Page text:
I was fairly certain that Ken Holland was going to go to market for a goaltender this past offseason. Really, really sure. Iwould have bet you that Holland would have gotten someone, anyone not named Mike Smith. Maybe he’d return with an old friend like Laurent Brossoit, or even something more of an economy model like Andrew Hammond.
I would’ve been wrong.
When the Oilers announced the re-signing of Mike Smith, you could hear my jaw hit the table. There’s no way that Ken Holland could have justified that signing, not after what we saw in 2019-20. After an impressive start, he pretty much fell off the table last year. Surely this was a last resort. Hopefully Mikko Koskinen would end up playing 45 of the 56 games, leaving Smith the crumbs.
Those who were critical of the Smith signing had a damn good reason to be - Smith looked absolutely gassed on his way to a .903 SV% at the end of 2019-20. Couple this with his lacklustre performance in the play-in series versus Chicago where he allowed five goals in 23 shots, there was plenty of reasonable apprehension to go around. Add to the fact that Smith would turn 39 this year, and it was fair to say that riding Mike Smith for any length of time in a successful manner would probably fall somewhere in between a hope and a prayer.
As we recently saw, Smith had himself a very good year. It didn’t start out that way.
The abbreviated 2021 season began, and Mike Smith promptly got injured. Smith was scheduled to play in the second game of Edmonton’s two game visit to Vancouver, it woudl end up being Mikko Koskinen between the pipes for both nights. Mike Smith headed straight to injured reserve. Mikko Koskinen played ten straight to open the season for Edmonton, only getting a break when Stuart Skinner played in relief versus the Senators.
Because nothing is easy, the Oilers struggled to find a backup goaltender that wasn’t Stuart Skinner or Olivier Rodrigue. Ken Holland was playing goaltender musical chairs behind the scenes. Once a goalie was claimed, he’d have to go on the waiver wire to hit the taxi-squad, something I will be glad to never see again. Anton Forsberg got claimed by Edmonton, he’d go back out on the waiver wire. Edmonton would finally get their hands on Troy Grosenick, he’d later rejoin the Kings after being sent down. None of us knew it at the time, but once Mike Smith got healthy, he was about to have his best season since in nine years.
Smith played in his first game of the season on Feburary 8th, the Oilers’ fourteenth game of the year. Smith would turn aside all but one of 28 shots from the Ottawa Senators to pick up his first win of the season. He’d stop everything that was thrown in front of him in his next game, a 38-save shutout against the Montréal Canadiens. Smith would falter badly against Winnipeg, he would be replaced after yielding four goals in eleven shots. This would be his worst performance of the year by a wide margin.
Smith would pick up wins in his next four starts; in which his worst outing would be a 30 save performance in 33 shots against Vancouver. His next game after this one? A 35 save shutout against those same Canucks. By this point, I’m apprehensive still. Smith started out hot in 2019-20 just like this season, but he’d peter out to below replacement level shortly into November.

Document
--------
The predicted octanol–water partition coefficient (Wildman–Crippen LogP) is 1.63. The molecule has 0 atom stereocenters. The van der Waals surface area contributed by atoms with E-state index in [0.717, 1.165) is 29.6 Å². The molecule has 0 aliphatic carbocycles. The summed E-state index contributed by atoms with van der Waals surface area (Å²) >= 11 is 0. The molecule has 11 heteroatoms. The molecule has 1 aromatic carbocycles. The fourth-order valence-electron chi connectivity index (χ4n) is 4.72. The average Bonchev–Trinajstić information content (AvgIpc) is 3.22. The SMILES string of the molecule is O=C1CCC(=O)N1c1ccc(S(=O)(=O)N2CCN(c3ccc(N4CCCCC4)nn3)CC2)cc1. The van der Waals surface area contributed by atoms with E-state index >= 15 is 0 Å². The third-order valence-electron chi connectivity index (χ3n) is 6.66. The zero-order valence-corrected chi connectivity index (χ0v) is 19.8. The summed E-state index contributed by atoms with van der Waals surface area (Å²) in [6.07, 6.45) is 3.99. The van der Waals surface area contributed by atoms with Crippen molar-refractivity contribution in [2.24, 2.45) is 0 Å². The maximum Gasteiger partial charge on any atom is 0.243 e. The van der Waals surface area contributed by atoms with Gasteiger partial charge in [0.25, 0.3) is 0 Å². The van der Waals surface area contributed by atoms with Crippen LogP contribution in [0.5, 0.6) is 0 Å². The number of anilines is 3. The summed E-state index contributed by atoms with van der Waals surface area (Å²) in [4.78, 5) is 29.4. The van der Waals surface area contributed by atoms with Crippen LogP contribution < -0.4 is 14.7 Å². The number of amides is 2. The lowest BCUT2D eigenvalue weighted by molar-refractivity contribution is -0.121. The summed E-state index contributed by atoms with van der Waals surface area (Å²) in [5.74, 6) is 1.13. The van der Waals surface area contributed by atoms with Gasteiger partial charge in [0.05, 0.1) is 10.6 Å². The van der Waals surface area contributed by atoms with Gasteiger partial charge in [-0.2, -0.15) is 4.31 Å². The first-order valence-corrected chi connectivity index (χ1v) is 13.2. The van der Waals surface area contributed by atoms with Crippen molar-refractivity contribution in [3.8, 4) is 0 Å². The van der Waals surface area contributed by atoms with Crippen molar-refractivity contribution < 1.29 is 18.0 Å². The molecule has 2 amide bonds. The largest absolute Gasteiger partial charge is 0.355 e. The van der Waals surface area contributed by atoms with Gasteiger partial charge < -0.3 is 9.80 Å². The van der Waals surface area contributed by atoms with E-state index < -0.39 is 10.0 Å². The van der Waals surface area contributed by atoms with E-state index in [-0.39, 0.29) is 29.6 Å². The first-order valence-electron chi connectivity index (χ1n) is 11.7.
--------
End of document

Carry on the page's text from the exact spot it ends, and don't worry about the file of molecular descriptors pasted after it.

Smith didn’t peter out in 2021. This year’s Smith? He kept going.
The Oilers would score just one goal in a three game losing stretch against Toronto in Feburary. Smith would be credited for all three losses, though he would relieve Mikko Koskinen in one of the games. After that? Smith never two in a row until the playoffs. Even though he missed the first 13 games of the abbreviated season, Smith would end up suiting up in 32 of the remaining 43 games. Smith would end up finishing the regular season with an impressive .923 SV%, which would rank him seventh in the league overall among eligible goaltenders. He’d compile 21 wins and six losses to go along with three shutouts on the season. He would outperform Mikko Koskinen by leaps and bounds this season (Koskinen would finish with an unimpressive .899 SV% on the year) so much that Ken Holland said that he’d like to re-sign Smith to play (at least) one more season during his end of year press conference.
WHERE DO WE GO NOW?
There’s absolutely no disputing that Smith had a fantastic season. He didn’t get nominated for any hardware, but it’s still a season that I don’t think anyone would have seen coming. Holland says he is eager to sign the player, and I can at least understand the sentiment. The Oilers have to be careful though; while Smith had a fantastic 2021 year, his prior two years could objectively be described as rocky. Smith will be 40 years of age in March of 2022, which is something Holland will need to be mindful of while he negotiates. I think Smith and Holland come to an agreement prior to free agency opening up in late July, and I think there’s good reason to believe that Holland would like Smith to start half (or more) of the games in 2021-22.
No matter what happens between now and then, it’s important to acknowledge that Mike Smith had a banger of a season for the Edmonton Oilers in 2020-21. Time will tell if we see Smith back in 2021-22, but there will be high hopes for him if we do.